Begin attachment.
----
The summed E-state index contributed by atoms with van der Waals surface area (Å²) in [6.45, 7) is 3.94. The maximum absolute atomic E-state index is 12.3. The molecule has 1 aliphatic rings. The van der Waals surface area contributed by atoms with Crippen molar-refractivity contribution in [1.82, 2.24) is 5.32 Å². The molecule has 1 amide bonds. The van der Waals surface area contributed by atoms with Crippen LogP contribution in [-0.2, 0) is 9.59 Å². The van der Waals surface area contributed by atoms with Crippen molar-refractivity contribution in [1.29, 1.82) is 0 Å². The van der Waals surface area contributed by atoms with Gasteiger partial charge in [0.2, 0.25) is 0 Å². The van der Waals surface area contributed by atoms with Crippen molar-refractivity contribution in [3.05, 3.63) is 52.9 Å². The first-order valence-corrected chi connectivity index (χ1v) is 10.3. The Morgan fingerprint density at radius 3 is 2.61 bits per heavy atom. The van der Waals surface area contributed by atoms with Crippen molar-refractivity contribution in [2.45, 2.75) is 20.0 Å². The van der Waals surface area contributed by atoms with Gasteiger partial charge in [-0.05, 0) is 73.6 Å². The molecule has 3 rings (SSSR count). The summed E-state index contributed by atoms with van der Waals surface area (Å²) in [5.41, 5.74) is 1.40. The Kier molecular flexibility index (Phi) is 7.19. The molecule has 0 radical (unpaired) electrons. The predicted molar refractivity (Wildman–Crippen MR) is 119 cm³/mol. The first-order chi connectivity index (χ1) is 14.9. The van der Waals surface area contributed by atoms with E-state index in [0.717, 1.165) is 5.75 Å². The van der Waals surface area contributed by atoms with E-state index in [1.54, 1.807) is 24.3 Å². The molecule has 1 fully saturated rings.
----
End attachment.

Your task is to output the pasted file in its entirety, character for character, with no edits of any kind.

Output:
The summed E-state index contributed by atoms with van der Waals surface area (Å²) in [6.45, 7) is 3.94. The maximum absolute atomic E-state index is 12.3. The molecule has 1 aliphatic rings. The van der Waals surface area contributed by atoms with Crippen molar-refractivity contribution in [1.82, 2.24) is 5.32 Å². The molecule has 1 amide bonds. The van der Waals surface area contributed by atoms with Crippen LogP contribution in [-0.2, 0) is 9.59 Å². The van der Waals surface area contributed by atoms with Crippen molar-refractivity contribution in [1.29, 1.82) is 0 Å². The van der Waals surface area contributed by atoms with Gasteiger partial charge in [0.2, 0.25) is 0 Å². The van der Waals surface area contributed by atoms with Crippen molar-refractivity contribution in [3.05, 3.63) is 52.9 Å². The first-order valence-corrected chi connectivity index (χ1v) is 10.3. The Morgan fingerprint density at radius 3 is 2.61 bits per heavy atom. The van der Waals surface area contributed by atoms with Crippen molar-refractivity contribution in [2.45, 2.75) is 20.0 Å². The van der Waals surface area contributed by atoms with Gasteiger partial charge in [-0.05, 0) is 73.6 Å². The molecule has 3 rings (SSSR count). The summed E-state index contributed by atoms with van der Waals surface area (Å²) in [5.41, 5.74) is 1.40. The Kier molecular flexibility index (Phi) is 7.19. The molecule has 0 radical (unpaired) electrons. The predicted molar refractivity (Wildman–Crippen MR) is 119 cm³/mol. The first-order chi connectivity index (χ1) is 14.9. The van der Waals surface area contributed by atoms with E-state index in [0.717, 1.165) is 5.75 Å². The van der Waals surface area contributed by atoms with E-state index in [1.54, 1.807) is 24.3 Å². The molecule has 1 fully saturated rings.